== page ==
News

The 500-million-year-old crab-named after Han Solo’s Millennium Falcon

to connectVideoFox News Flash, important news, for July 31,

Fox News Flash-main news for 31 July in here. Check out what to click on Foxnews.com

Also Harrison Ford should be proud of it.

A fossil of a newly discovered crab that lived over 500 million years ago, and is named after the Millennium Falcon, the spacecraft that Ford’s character Han Solo was in the “Star Wars”.

Known as the Cambroraster falcatus, with the old being “rake-like claws, and a pineapple-slice-shaped mouth, in front of a huge heart.” It was also up to a foot in length, according to a statement on the announcement of the results.

A reconstruction of the ancient organism, Cambroraster falcatus, a giant crab that prowled the ocean’s beds and more than 500 million years ago. (Credit: Larry Fields, Of The Royal Ontario Museum).

‘UTTERLY BIZARRE’ THE CHIMERA OF FOSSIL CRAB DISCOVERED: IT MAKES YOU WONDER, “WHAT IT IS”

“For the size, it would have been even more impressive at the time, that he was like most of the animal life during the Cambrian Period, and were smaller than your little finger,” said Joe Moysiuk, the study’s lead author, in a statement.

C. falcatus, similar to that of a modern-day horseshoe crabs, the second part of its name from the large shield-like carapace that covers the head, which is in the form of Solo space.

“With his broad range of head and carapace, with deep notches for the reception of the upward-oriented eyes, Cambroraster looks like it’s part of modern life in the soil-dwelling animals such as horseshoe crabs,” Moysiuk was added. “This is a remarkable case of evolutionary convergence, in this radiodonts.”

The Millennium Falcon in “Star Wars Episode IV: A New Hope.”
(Fair Use, Screengrab/Lucas Film)

The fossils were discovered in the 506-million-year-old Burgess Shale, at a number of locations in the Marble Canyon area in Kootenay National Park, British Columbia.

In addition to scary, like all of the features, of the C. falcatus had a varied diet. It preyed upon a variety of insects, crabs, and spiders, by means of its claws, which look like “in the future who’s.”

“We believe that the Cambroraster can be used, it would sift through the sediment, trapping of buried prey in the net-like array of hooked spines,” study co-author Jean-Bernard Caron, will be added to the list.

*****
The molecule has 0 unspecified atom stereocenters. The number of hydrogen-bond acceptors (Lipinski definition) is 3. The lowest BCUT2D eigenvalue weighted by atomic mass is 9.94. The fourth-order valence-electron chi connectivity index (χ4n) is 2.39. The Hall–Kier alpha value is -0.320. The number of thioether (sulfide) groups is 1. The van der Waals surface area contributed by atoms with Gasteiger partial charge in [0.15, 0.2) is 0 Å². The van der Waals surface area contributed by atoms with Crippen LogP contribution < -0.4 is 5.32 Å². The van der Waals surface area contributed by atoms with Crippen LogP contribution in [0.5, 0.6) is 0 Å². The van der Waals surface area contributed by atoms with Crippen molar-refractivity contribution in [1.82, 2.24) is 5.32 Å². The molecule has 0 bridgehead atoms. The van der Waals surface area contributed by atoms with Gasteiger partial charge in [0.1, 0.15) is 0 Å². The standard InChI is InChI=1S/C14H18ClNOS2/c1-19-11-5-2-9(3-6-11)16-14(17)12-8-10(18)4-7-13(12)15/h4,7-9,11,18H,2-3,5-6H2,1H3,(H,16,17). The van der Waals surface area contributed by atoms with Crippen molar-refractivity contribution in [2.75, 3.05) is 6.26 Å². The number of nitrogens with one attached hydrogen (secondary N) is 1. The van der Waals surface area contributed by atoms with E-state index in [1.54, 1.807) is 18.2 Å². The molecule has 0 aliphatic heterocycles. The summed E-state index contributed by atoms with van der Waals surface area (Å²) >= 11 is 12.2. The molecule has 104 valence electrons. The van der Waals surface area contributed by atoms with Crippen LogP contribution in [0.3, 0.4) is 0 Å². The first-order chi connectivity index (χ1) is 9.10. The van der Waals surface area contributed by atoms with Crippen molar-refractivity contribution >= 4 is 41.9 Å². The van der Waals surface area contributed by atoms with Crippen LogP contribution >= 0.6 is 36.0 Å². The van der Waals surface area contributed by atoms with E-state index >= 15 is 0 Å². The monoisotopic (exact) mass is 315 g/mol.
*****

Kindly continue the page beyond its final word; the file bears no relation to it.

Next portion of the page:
A Complete fossil, (“The ROMIP 65078) of the Cambroraster falcatus, eyes, and body with attached swim flaps under the large head carapace. The shale in which the fossil was locked, was open, so parts of the body on both sides (right and left). (Credit: Jean-Bernard Caron© Royal Ontario Museum).

Moysiuk, added that he was impressed by the scale of most of the creatures that lived during the Cambrian Period were smaller than your little finger.”

Perhaps not surprisingly, Cambroraster was a distant relative of Anomalocaris, the “t. Rex of the Cambrian”, a prehistoric fish with sharp teeth. In spite of its close relationship to the Anomalocaris, Moysiuk said that the crab appeared to be feeding on in a very different way.”

THE FOSSILIZED REMAINS OF A NEW 430-MILLION-YEAR-OLD-SEA-MONSTER-FOUND

Caron added that the number of fossils have been found in the past few years is “exceptional,” as the researchers have found hundreds of specimens, including a dozen in a single rock record. This has allowed the researchers to make the nature with a magnificent and unprecedented detail.

“The radiodont, the fossil record is rare; usually, we only find scattered bits and pieces. The large number of components, and usually full of fossils, preserved in the same place and in a real coup, as they help us to gain a better understanding of what these animals looked like and how they lived,” Caron continued. “We are very excited about this discovery. Cambroraster clearly shows that predation was a big deal at the time with all sorts of surprising size and comfortable.

In view of the prevalence of the fossils that have been found at various sites, the researchers believe that there may be new species waiting to be discovered.

The study has been published in the scientific journal Proceedings of the Royal Society B.

CLICK HERE TO VIEW THE FOX NEWS APP

Recent posts

Follow us

Don't be shy, get in touch. We love meeting interesting people and making new friends.

Most popular